At Princeton, he majored in English and then earned a law degree from Boston College, where he graduated with honors in 1979 and was editor of the law review. He later earned an LL.M in taxation from Boston University.
Perry was a well-respected and popular bond lawyer whose practice had a particular focus on representing underserved communities, including Native American communities, low-income housing loans, and mortgage credit certificates. He was the principal lawyer on hundreds of bond issues totaling tens of billions of dollars over his 30-year career. His many admirers in the bond community remember him as a man of high integrity and expertise.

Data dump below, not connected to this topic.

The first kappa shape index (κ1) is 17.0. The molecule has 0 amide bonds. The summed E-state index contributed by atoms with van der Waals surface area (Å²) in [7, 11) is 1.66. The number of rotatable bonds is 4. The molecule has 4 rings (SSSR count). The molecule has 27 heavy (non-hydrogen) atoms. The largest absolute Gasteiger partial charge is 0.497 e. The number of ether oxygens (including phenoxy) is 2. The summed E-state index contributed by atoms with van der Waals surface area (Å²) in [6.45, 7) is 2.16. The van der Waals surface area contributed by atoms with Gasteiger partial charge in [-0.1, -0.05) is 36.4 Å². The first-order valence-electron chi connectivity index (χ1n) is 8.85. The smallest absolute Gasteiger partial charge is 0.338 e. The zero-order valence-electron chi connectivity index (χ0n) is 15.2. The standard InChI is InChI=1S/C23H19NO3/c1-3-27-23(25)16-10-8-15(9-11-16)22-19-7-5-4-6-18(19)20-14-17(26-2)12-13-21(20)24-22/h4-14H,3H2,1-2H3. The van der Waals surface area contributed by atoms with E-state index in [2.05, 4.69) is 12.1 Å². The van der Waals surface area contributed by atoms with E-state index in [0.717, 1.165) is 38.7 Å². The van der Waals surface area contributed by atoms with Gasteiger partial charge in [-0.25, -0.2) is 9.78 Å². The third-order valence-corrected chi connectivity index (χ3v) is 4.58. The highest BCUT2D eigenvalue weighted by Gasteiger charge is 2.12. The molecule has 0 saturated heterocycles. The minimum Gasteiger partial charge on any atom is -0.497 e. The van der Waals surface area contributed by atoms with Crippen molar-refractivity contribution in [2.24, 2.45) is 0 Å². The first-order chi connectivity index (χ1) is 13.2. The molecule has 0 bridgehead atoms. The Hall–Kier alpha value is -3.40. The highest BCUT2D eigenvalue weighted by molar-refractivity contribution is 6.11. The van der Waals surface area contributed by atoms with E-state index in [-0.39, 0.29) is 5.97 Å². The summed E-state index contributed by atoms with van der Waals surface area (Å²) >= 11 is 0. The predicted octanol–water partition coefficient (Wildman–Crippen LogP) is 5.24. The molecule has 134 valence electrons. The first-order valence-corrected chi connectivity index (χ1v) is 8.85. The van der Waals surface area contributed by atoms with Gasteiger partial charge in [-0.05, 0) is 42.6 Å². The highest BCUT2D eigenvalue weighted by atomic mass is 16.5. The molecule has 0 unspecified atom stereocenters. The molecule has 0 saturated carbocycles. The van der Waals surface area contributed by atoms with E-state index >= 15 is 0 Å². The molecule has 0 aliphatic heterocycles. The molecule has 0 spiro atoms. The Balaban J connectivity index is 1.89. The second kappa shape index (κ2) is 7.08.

Since 2007, he had his own practice in Sacramento, Calif. Previously he had been a partner at Orrick, Herrington & Sutcliffe, joining in 1984. He began his career with Palmer and Dodge in Boston. Perry authored several books on public finance and was active in the National Association of Bond Lawyers.
Perry is survived by his wife, Anne Israel-Connolly; two daughters, Georgia Israel and Caroline Dyer; and five grandchildren.